EAST LOS ANGELES (KABC) --Legendary East Los Angeles teacher Jaime Escalante has been honored with a special stamp dedicated to the late educator.
Escalante, who taught math at Garfield High School, was made famous by the movie, "Stand and Deliver."
The film was inspired by events in 1982, when 18 of Escalante's students passed the Advanced Placement calculus test. The College Board, which runs the AP program, accused 14 students of cheating.
Escalante suspected the cheating accusation stemmed from the fact that his students were Latinos from a low-income area. The College Board denied the allegation and proposed having the 14 students retake the test.
Twelve of the 14 agreed to take another exam, and all passed.
Actor Edward James Olmos portrayed Escalante in "Stand and Deliver."
"I don't know one pope, I don't know one engineer, I don't know one sports giant, I don't know one astronaut that could have done it without a teacher," Olmos said during the stamp unveiling ceremony. "If it wasn't for teachers, none of us would be where we are today."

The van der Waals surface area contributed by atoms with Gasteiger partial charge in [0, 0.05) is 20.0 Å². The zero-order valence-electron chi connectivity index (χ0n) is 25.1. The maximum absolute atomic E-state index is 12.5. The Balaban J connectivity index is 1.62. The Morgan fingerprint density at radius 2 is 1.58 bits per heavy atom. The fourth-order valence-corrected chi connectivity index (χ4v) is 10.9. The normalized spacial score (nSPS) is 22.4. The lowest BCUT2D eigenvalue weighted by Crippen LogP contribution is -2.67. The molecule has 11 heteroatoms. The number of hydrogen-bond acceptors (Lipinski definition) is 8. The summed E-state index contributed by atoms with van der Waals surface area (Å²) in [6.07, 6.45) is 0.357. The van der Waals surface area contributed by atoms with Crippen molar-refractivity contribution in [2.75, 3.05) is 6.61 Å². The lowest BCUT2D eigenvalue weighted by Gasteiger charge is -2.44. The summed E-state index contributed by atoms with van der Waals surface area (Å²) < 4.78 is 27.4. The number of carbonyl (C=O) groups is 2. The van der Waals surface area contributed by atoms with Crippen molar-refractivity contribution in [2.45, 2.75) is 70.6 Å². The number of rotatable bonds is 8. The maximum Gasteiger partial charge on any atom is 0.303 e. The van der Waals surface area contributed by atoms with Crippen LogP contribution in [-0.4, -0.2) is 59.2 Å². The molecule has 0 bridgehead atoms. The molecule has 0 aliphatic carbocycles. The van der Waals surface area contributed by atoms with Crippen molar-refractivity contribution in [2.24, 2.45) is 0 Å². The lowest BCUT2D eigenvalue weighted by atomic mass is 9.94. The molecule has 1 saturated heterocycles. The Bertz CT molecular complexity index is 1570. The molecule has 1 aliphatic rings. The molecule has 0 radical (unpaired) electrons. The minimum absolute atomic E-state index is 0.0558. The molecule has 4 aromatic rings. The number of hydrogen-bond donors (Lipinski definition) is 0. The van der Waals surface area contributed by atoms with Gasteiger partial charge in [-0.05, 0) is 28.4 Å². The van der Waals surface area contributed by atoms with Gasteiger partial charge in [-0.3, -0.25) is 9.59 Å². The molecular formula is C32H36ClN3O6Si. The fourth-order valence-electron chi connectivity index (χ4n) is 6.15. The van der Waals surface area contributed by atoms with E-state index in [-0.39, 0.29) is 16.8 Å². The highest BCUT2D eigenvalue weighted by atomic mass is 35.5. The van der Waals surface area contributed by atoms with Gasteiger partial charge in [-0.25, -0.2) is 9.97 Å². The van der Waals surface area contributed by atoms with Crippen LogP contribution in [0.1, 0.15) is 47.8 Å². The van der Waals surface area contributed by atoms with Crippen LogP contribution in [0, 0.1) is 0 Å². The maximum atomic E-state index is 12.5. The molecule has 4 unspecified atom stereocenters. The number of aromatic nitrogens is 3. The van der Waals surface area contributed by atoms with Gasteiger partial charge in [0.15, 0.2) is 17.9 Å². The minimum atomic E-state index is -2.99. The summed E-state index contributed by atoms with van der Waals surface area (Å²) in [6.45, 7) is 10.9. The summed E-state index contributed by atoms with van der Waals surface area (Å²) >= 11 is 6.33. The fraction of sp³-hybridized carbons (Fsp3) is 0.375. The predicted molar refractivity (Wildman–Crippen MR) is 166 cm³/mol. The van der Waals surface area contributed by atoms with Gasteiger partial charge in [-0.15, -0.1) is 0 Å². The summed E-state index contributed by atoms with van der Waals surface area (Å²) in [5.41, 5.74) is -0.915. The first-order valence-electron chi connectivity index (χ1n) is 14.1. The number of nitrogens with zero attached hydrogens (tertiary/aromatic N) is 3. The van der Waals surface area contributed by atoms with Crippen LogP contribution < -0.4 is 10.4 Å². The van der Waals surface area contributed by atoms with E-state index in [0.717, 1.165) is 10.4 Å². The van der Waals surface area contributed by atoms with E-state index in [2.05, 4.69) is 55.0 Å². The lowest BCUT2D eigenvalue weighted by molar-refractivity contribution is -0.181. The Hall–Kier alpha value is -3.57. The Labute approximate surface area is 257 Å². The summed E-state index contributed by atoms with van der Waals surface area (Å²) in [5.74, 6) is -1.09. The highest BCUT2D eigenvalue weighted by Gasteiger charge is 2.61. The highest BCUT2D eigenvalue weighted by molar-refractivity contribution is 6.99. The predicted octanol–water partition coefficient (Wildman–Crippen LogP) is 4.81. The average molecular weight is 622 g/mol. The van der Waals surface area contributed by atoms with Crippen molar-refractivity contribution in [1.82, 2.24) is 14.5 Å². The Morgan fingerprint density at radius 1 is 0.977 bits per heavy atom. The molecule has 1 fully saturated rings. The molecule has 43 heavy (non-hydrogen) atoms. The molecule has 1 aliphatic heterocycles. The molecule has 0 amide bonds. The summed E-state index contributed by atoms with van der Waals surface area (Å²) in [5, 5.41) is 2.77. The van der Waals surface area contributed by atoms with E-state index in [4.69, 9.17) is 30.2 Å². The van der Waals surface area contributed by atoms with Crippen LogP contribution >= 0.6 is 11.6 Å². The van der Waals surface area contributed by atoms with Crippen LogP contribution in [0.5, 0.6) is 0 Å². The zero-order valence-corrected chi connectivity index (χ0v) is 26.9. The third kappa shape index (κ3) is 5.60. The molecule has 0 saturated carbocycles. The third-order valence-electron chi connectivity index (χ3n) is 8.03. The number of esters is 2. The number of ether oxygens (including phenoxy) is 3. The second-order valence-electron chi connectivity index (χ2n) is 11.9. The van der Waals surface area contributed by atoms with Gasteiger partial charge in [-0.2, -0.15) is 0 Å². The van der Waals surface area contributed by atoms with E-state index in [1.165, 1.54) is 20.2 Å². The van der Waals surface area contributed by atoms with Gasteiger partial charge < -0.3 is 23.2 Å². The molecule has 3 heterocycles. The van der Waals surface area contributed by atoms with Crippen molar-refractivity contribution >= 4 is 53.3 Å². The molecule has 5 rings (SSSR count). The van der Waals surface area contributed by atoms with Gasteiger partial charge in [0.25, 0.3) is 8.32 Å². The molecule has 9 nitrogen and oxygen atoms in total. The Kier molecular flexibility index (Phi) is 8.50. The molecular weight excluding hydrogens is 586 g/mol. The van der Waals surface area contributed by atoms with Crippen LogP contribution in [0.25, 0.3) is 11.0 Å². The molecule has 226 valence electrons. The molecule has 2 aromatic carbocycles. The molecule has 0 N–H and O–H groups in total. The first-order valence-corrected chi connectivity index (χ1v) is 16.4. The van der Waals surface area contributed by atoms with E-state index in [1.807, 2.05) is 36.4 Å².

The stamp was issued by the U.S. Postal Service during the League of United Latin American Citizens Convention in Washington, D.C.
The stamp depicts Escalante in his signature flat cap, looking forward and standing in front of a chalkboard on which calculus symbols are visible.
The illustration is based on a photograph taken by Escalante's son Jaime II in the classroom at Hiram Johnson High School in Sacramento where the elder Escalante taught.
Escalante taught at Garfield from 1974-91. He later taught in Sacramento and his native Bolivia. He died on March 30, 2010 at the age of 79 from cancer.
Olmos received a best actor Oscar nomination for his portrayal of Escalante in "Stand and Deliver."
City News Service contributed to this report.